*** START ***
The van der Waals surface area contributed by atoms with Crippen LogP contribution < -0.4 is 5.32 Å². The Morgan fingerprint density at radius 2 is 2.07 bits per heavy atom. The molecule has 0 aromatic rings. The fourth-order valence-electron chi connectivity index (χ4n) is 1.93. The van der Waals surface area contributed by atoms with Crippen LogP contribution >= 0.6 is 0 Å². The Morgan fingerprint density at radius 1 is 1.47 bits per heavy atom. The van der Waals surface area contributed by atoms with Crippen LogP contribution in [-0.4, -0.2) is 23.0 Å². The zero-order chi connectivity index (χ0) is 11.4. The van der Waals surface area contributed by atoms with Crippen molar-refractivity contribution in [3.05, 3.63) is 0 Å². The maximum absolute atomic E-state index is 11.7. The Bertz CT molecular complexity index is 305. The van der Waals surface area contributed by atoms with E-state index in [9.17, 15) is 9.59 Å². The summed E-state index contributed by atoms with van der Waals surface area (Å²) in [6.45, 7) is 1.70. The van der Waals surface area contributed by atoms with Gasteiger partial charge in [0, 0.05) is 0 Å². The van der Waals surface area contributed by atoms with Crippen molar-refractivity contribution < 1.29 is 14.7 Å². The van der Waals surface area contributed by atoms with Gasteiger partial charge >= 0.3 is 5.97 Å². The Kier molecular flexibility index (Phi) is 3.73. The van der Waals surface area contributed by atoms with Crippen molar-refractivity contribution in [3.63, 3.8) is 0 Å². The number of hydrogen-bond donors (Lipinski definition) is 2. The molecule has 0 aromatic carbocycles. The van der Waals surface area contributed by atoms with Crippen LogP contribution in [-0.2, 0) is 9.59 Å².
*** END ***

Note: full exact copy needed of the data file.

The van der Waals surface area contributed by atoms with Crippen LogP contribution < -0.4 is 5.32 Å². The Morgan fingerprint density at radius 2 is 2.07 bits per heavy atom. The molecule has 0 aromatic rings. The fourth-order valence-electron chi connectivity index (χ4n) is 1.93. The van der Waals surface area contributed by atoms with Crippen LogP contribution >= 0.6 is 0 Å². The Morgan fingerprint density at radius 1 is 1.47 bits per heavy atom. The van der Waals surface area contributed by atoms with Crippen LogP contribution in [-0.4, -0.2) is 23.0 Å². The zero-order chi connectivity index (χ0) is 11.4. The van der Waals surface area contributed by atoms with Crippen molar-refractivity contribution in [3.05, 3.63) is 0 Å². The maximum absolute atomic E-state index is 11.7. The Bertz CT molecular complexity index is 305. The van der Waals surface area contributed by atoms with E-state index in [9.17, 15) is 9.59 Å². The summed E-state index contributed by atoms with van der Waals surface area (Å²) in [6.45, 7) is 1.70. The van der Waals surface area contributed by atoms with Gasteiger partial charge in [0, 0.05) is 0 Å². The van der Waals surface area contributed by atoms with Crippen molar-refractivity contribution < 1.29 is 14.7 Å². The van der Waals surface area contributed by atoms with Gasteiger partial charge >= 0.3 is 5.97 Å². The Kier molecular flexibility index (Phi) is 3.73. The van der Waals surface area contributed by atoms with Crippen molar-refractivity contribution in [3.63, 3.8) is 0 Å². The number of hydrogen-bond donors (Lipinski definition) is 2. The molecule has 0 aromatic carbocycles. The van der Waals surface area contributed by atoms with Crippen LogP contribution in [-0.2, 0) is 9.59 Å².